"How can we inspire reading and critical thinking in a time of widespread student distraction and disengagement? Berit Gordon helps bridge the gap between theory and action with classroom-friendly strategies that work. Test them out, and like me, you may find your students begging for more time to read." -- Jessica Miller, English Teacher and Literacy Coach "After attending an eye-opening workshop with Berit Gordon, I followed her lead and tried something new with my Freshmen College Prep Students. I'd been teaching Great Expectations to this age group for years and it was always a challenge for them and for me. The assigned nightly reading went unread, and if they did read, they did not understand it. Every day felt exhausting, as I would re-teach the previous night's assignment. This year, using Berit's ideas as a guide, I opted to use the novel as an in-class text, analyzing passages to teach close reading skills while the students chose books to read on their own ... Students delved into these high interest, contemporary books and made consistent, meaningful connections between Great Expectations and their independent novels. They wrote literary essays about their choice books, and took a test on Great Expectations, for which they received extremely high marks, demonstrating their mastery of a sophisticated (and previously dreaded!) text. The experiment was a huge success! Working through a complex text together with focused instruction enabled students to engage with a difficult book, and appreciate it in a way they never had before. Interestingly, they enjoyed Dickens so much that I taught more of the book than I had originally planned!" -- Ellin Glassband, High School Teacher "While I had spent over 20 years implementing book clubs and independent reading in my Language Arts classroom, I had never quite approached it in the same way Berit Gordon outlined in No More Fake Reading. Now, my students are reading at least double the previous required amount, and they are thrilled with the large amount of choice. I found it effortless to create a curriculum where I match in-class texts with independent reading. The students find the more challenging texts enjoyable when sampling them rather than haranguing through the truly difficult ones or just reading spark notes!" -- Rose Leonard, English Teacher "Berit Gordon is the best word whisperer, lighting a love for words in even the most reluctant of readers and writers. Her techniques created an atmosphere of electricity in a classroom that had lost its spark for communication. Many books that I've read only speak to the strategy and provide anchor charts. Berit goes further and explains the what, why, how, and when of the strategy in use. This is key. Berit is key. For many of us, we know what we want our students to do. We just need a little direction to get there. Berit provides the map, serves as GPS, and leads us to the place where our classrooms are now abuzz with engaged readers and inspired writers." -- Wendy Platt "There is so much to love about this book! Grounded in the authority of classroom practice, it makes independent reading work in new ways by actively teaching and sharing how to read, and by leveraging the social power and pleasure of reading. The approach is based on an elegant principle of cognitive apprenticeship: meet students at their current state of being with their current interests and use this as the platform to help them outgrow themselves. The approach allows for authentic and democratic differentiation - through various materials, levels of support, groupings - while all students are working in complementary ways on a common project. This approach mirrors what expert adult readers do: they put texts into conversation with each other to make global meanings." -- Jeffrey D. Wilhelm, Professor of English Education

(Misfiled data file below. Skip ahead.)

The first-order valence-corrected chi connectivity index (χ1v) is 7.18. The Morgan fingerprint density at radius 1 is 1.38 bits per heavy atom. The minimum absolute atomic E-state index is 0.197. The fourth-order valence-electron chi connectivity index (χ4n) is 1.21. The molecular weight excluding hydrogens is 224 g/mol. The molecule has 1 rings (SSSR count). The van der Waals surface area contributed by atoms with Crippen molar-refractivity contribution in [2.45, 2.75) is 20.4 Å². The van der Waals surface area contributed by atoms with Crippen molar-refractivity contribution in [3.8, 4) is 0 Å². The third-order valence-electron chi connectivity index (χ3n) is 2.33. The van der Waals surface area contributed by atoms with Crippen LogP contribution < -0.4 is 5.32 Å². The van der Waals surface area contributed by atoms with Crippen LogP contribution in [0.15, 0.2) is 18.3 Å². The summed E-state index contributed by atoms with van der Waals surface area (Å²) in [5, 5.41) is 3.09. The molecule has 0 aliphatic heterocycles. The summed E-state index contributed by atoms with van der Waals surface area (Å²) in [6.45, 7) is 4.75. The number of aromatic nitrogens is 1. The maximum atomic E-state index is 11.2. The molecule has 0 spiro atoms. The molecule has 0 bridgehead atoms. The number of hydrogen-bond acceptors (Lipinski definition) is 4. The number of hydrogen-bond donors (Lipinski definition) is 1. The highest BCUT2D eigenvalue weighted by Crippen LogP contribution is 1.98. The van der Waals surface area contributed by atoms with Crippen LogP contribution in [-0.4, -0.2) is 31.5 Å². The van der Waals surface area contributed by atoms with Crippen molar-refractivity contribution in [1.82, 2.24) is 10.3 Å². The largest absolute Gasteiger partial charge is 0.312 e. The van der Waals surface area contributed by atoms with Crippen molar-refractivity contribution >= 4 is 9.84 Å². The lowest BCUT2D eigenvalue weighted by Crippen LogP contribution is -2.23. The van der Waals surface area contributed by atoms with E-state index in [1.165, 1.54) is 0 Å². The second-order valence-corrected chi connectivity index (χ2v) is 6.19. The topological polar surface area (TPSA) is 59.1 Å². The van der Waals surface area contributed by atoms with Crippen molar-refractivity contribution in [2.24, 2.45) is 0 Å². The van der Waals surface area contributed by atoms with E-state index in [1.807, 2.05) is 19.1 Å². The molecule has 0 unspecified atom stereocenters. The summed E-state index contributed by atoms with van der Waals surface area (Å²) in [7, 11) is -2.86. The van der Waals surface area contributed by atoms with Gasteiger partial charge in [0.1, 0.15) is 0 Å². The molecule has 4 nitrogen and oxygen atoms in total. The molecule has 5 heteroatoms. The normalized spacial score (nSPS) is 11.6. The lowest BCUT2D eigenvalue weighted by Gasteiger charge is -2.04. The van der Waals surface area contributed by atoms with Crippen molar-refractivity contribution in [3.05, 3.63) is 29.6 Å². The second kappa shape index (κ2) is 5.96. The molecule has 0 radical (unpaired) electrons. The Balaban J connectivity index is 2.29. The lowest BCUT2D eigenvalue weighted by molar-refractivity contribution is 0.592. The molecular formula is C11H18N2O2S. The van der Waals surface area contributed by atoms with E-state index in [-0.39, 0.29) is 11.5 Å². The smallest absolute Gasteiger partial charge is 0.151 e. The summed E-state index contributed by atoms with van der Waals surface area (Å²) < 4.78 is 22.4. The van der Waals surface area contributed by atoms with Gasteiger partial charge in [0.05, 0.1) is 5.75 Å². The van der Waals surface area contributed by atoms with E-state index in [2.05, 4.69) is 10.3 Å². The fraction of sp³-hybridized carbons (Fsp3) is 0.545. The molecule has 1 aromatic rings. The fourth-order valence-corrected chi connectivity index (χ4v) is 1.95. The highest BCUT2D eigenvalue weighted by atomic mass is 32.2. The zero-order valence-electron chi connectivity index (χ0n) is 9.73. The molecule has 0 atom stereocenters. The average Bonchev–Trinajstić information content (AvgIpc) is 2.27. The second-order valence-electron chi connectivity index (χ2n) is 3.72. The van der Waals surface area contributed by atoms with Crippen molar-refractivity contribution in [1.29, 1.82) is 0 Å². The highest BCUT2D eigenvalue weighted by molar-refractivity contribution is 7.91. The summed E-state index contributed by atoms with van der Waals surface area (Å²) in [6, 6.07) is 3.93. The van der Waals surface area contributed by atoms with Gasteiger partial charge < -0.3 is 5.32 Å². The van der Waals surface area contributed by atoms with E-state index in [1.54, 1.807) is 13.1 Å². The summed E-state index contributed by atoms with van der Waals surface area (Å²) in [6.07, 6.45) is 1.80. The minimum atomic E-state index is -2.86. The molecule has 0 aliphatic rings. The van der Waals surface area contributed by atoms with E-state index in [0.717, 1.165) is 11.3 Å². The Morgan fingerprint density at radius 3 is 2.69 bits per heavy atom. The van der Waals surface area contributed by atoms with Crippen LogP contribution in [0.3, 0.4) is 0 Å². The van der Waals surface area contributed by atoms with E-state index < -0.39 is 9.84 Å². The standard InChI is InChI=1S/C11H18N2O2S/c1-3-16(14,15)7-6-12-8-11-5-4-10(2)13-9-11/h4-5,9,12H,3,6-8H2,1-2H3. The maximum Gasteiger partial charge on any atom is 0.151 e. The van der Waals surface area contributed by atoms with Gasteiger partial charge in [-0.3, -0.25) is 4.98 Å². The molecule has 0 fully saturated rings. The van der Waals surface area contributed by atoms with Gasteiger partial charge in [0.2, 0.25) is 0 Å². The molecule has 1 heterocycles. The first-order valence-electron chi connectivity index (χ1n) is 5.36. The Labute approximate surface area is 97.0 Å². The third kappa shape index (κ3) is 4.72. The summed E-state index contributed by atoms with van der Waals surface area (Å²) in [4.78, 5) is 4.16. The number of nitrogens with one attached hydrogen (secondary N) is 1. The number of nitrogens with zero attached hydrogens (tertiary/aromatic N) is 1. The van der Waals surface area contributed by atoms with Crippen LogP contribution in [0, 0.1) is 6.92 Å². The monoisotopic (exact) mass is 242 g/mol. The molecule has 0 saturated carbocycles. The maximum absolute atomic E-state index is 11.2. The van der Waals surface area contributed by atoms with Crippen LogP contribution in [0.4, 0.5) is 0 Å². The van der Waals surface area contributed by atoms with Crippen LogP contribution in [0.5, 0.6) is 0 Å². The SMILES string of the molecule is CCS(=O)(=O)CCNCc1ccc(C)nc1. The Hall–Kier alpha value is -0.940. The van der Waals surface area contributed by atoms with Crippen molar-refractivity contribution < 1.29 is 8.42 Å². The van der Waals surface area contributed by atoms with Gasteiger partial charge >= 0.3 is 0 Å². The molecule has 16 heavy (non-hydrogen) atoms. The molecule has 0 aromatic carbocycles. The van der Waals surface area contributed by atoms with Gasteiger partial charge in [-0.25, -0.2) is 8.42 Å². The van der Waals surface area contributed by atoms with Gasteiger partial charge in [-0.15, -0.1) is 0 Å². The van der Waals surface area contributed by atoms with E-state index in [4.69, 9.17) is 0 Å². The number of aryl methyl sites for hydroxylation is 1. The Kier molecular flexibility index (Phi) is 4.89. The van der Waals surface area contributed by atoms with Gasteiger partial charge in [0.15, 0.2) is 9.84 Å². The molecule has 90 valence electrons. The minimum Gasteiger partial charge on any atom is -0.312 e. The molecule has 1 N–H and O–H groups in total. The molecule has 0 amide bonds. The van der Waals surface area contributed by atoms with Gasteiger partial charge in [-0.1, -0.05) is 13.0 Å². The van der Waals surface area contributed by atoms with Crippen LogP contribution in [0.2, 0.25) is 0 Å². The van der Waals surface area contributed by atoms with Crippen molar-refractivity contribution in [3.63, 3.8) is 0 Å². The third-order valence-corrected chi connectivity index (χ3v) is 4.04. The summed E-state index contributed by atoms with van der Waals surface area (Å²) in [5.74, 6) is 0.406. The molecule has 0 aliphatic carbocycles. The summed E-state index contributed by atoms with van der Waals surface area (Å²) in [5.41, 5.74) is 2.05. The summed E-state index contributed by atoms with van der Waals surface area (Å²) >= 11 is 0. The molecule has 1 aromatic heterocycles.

show more

About Berit Gordon

Berit Gordon coaches teachers as they nurture lifelong readers and writers. Her path as an educator began in the classroom in the Dominican Republic before teaching in New York City public schools. She also taught at the Teachers College of Columbia University in English Education. She current works as a literacy consultant in grades 3-12 and lives in Maplewood, New Jersey with her husband and three children.
show more

Rating details

136 ratings
4.28 out of 5 stars
5 54% (74)
4 26% (35)
3 15% (20)
2 4% (6)
1 1% (1)
Book ratings by Goodreads
Goodreads is the world's largest site for readers with over 50 million reviews. We're featuring millions of their reader ratings on our book pages to help you find your new favourite book. Close X